Capella is the sixth brightest star in the night sky and the third brightest in the northern celestial hemisphere. It's also the northernmost first magnitude star with a declination of nearly +46 degrees and therefore circumpolar (never sets) from many northern temperate locations. However, despite this it's visible at one time or another from almost all inhabited countries including all of Australia, almost all of New Zealand and Argentina. It's not visible from Antarctica and the Falkland Islands.

Capella has an apparent magnitude of +0.08, which mean it's marginal fainter than Vega. To the naked eye the brightness difference is difficult to notice but what's obvious is the colour contrast, deep yellow tinged Capella against stark blue-white Vega. Capella is the standout bright member of the relatively large constellation of Auriga, the Charioteer. The Milky Way passes through the heart of Auriga and therefore it contains numerous bright open clusters, nebulae and interesting stars.

Capella (Fred Espenak)

The name Capella is Latin and means "small female goat". The star marks the left shoulder of the Charioteer or according to Ptolemy's 2nd century Almagest, the goat that the charioteer is carrying. The three faint stars that form a triangle close beside it are the Haedi, or the "Kids". In Greek Mythology, Capella represented the goat Amalthea whose horn was accidentally broken off by Zeus. The horn was transformed into the Cornucopia or the "horn of plenty", which would be filled with whatever its owner desired. To the Chinese it was one of the stars making up Woo Chay, the Five Chariots (the others Beta, Theta, Kappa and Gamma Aurigae). To the Arabs it was known as Al Rakib, the Driver as it was often visible in the early evening sky before other stars came into view.

Some ancient astronomers including Ptolemy referred to Capella as reddish but this has to due to atmospheric affects, there isn't the slightest chance the star has changed colour in the past 2000 years. In 1899, William W. Campbell of the Lick Observatory, Mount Hamilton, California and Hugh Newall at Cambridge in England measured the spectrum of Capella and found that the star was not a single star but a binary. The components are so close together they are incredibly difficult to separate visually.

Both components are similar. The brighter Aa yellow star is a type G1 with a diameter of 17 million kilometers (10.6 million miles) or 12 times that of the Sun. The Ab star has a spectral type K0 and therefore orange with a diameter of 12.5 million kilometers (7.8 million miles). This is equivalent to 9 times the size of the Sun. They have masses of 2.7 and 2.6 times and are 90 and 70 more times luminous than our star respectively.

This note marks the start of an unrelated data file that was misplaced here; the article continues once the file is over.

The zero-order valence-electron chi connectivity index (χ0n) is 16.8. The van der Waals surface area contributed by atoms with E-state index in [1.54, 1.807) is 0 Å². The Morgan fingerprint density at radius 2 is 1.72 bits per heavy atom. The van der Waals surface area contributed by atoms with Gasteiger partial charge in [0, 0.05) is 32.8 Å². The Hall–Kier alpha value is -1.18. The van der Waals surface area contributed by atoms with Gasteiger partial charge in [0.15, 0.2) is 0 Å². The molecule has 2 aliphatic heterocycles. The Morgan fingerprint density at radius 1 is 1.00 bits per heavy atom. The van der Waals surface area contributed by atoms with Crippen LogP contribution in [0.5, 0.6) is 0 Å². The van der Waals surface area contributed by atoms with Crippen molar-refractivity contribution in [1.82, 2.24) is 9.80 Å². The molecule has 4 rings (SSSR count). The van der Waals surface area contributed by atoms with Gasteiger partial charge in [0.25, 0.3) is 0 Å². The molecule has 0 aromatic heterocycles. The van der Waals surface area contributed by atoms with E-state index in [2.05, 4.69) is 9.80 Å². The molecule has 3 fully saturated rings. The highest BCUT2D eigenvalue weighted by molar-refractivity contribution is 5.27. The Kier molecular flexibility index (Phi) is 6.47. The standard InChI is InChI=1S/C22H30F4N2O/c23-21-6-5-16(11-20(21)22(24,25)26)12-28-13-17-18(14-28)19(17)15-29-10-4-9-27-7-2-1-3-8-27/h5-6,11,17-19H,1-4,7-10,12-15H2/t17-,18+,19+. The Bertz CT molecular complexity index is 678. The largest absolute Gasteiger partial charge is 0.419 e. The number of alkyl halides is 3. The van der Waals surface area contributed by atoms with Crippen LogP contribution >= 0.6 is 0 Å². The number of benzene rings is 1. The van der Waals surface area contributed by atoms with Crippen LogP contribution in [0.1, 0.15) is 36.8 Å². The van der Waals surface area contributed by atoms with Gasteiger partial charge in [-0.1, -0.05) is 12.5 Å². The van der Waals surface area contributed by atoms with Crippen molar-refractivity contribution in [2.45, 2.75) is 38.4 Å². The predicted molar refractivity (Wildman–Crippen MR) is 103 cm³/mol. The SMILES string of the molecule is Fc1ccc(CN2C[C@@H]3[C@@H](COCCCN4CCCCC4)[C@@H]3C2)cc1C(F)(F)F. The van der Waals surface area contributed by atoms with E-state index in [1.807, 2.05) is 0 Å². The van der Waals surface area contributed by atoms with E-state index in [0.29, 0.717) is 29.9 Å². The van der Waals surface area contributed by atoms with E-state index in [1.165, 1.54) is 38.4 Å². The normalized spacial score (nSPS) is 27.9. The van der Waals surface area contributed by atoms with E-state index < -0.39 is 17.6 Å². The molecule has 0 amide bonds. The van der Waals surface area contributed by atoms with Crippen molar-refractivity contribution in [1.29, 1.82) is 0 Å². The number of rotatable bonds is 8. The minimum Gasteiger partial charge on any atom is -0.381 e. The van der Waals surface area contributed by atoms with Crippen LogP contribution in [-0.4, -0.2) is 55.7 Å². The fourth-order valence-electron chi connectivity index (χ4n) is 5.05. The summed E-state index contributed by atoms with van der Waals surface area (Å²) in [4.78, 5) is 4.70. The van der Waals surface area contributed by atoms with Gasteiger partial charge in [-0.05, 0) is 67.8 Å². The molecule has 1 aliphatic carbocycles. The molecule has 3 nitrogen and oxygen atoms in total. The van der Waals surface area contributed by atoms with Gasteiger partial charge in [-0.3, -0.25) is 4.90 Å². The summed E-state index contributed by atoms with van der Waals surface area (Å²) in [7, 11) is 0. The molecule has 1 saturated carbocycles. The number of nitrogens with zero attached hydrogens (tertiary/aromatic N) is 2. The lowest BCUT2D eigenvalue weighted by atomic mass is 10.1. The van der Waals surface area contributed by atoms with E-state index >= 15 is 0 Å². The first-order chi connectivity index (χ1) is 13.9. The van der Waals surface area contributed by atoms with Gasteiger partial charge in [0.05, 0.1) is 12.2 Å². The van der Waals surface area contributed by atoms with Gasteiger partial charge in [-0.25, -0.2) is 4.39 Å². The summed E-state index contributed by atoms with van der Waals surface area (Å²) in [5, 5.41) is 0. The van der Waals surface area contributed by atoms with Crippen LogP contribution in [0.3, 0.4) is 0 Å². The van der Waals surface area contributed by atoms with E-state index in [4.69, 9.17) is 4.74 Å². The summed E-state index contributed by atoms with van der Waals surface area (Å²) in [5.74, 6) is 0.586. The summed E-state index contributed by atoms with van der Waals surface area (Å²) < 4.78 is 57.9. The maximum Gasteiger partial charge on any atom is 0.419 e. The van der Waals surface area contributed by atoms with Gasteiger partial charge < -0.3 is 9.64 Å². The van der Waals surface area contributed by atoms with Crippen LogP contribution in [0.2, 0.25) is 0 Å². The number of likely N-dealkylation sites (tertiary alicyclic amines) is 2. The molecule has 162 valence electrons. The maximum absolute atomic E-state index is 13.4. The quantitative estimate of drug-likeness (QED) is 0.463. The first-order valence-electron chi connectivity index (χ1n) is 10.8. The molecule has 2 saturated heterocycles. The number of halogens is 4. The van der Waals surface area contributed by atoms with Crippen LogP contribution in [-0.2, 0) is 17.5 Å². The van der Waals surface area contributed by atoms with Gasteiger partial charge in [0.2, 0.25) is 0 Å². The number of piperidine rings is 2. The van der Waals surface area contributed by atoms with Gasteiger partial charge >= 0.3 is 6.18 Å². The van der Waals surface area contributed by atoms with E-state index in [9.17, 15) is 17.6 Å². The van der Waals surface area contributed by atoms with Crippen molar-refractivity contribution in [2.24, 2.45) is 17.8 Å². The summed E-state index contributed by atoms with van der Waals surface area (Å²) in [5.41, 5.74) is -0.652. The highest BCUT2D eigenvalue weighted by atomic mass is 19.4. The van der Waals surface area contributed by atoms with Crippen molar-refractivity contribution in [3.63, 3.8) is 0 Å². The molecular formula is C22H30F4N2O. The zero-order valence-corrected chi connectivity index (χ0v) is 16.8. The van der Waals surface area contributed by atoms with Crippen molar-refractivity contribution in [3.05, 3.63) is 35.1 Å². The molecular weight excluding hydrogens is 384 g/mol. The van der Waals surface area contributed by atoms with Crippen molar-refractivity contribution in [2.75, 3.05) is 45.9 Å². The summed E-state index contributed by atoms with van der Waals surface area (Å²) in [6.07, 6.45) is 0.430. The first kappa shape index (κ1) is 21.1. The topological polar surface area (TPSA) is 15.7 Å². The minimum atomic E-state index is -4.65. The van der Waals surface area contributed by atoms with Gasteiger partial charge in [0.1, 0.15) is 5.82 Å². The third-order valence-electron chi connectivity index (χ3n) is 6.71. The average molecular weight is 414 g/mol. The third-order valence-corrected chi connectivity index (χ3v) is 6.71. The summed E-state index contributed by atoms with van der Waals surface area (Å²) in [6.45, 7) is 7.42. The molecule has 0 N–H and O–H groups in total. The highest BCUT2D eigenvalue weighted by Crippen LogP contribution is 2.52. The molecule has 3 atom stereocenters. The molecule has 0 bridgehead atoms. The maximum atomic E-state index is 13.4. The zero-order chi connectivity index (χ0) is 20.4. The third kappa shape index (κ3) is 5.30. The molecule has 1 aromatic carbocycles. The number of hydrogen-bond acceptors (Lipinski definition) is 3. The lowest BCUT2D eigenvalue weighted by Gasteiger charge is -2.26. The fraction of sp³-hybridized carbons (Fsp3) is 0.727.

Once it was realized Capella was a binary system immediate efforts were made to visually resolve the components. A partial success was achieved in 1901, when astronomers at Greenwich noted the star as "elongated" when using the 28-inch refractor. Confirmation was achieved in 1919 by John Anderson and Francis Pease using the 100-inch Hooker telescope at Mount Wilson, Los Angeles. However, the star remains as a single point of light in amateur scopes.

Astronomers recently discovered that the Capella system contains a second pair of red dwarfs stars. They are designated Capella H and Capella L and are located around 10,000 astronomical units from the main Aa / Ab pair.

The Capella star system is currently located 42.8 light-years distant from Earth. For 50,000 years from 210,000 BC to 160,000 BC, Capella was the brightest star in the night sky. At best it shone at magnitude -0.82 and was 27.9 light-years distant.

Finder Chart for Capella (Alpha Aurigae)

Finder Chart for Capella (Alpha Aurigae) - pdf format

Capella Data Table

Bayeralpha (α) Aur
Flamsteed13 Aur
RA (J2000)05h 16m 41s
DEC (J2000)45d 59m 53s
Distance (ly)42.8
Apparent Mag.0.08v (0.91 Aa, 0.76 Ab)
Apparent Mag. Range0.03 -> 0.16
Absolute Mag.-0.48 (0.35 Aa, 0.20 Ab)
Spectral TypeK0III (Aa), G1III (Ab)
Radius (Sol)12.2 (Aa), 9.2 (Ab)
Surface Temp (K).4940 (Aa), 5700 (Ab)
Luminosity (Sol)90 (Aa), 70 (Ab)
Age (million years)570
Other designationsHR 1708, HD 34029, HIP 24608
Notable featuresSystem also contains two red dwarf stars

Sky Highlights - March 2017

Comet 41P/Tuttle-Giacobini-Kresak now visible with binoculars as it heads towards perihelion

Mercury heading towards greatest elongation east

Minor Planet
Vesta now visible with binoculars and small telescopes.

The Planets
This Month's Guide

Algol Minima
Algol eclipse dates and times for March 2017

Northern Hemisphere
West:- Venus (mag. -4.8 to -4.1 - first half of month), Mars (mag. +1.3 to +1.5), Uranus (mag. +5.9), Mercury (mag. -1.5 to -0.4 - second half of month)
Southeast:- Jupiter (mag. -2.3 to -2.5)
Southwest:- Jupiter
Southeast:- Saturn (mag. +0.5)

Southern Hemisphere
West:- Venus (first half of month), Mars, Uranus
North:- Jupiter
East:- Saturn
West:- Jupiter
Northeast:- Saturn
East:- Neptune (mag. +8.0 - second half of month)

Deep Sky
Naked eye / binoculars:-
Melotte 111 - Mel 111 - The Coma Star Cluster (Open Cluster)
Messier 44 - M44 - The Praesepe (Open Cluster)

Messier 67 - M67 - Open Cluster
Messier 51 - M51 - The Whirlpool Galaxy (Spiral Galaxy)
Messier 97 - M97 - The Owl Nebula (Planetary Nebula)
Messier 101 - M101 - The Pinwheel Galaxy (Spiral Galaxy)
Messier 65 – M65 – Spiral Galaxy
Messier 66 - M66 - Intermediate Spiral Galaxy
Messier 95 - M95 - Barred Spiral Galaxy
Messier 96 - M96 - Intermediate Spiral Galaxy
NGC 4244 - Spiral Galaxy
NGC 4565 - Needle Galaxy - Spiral Galaxy

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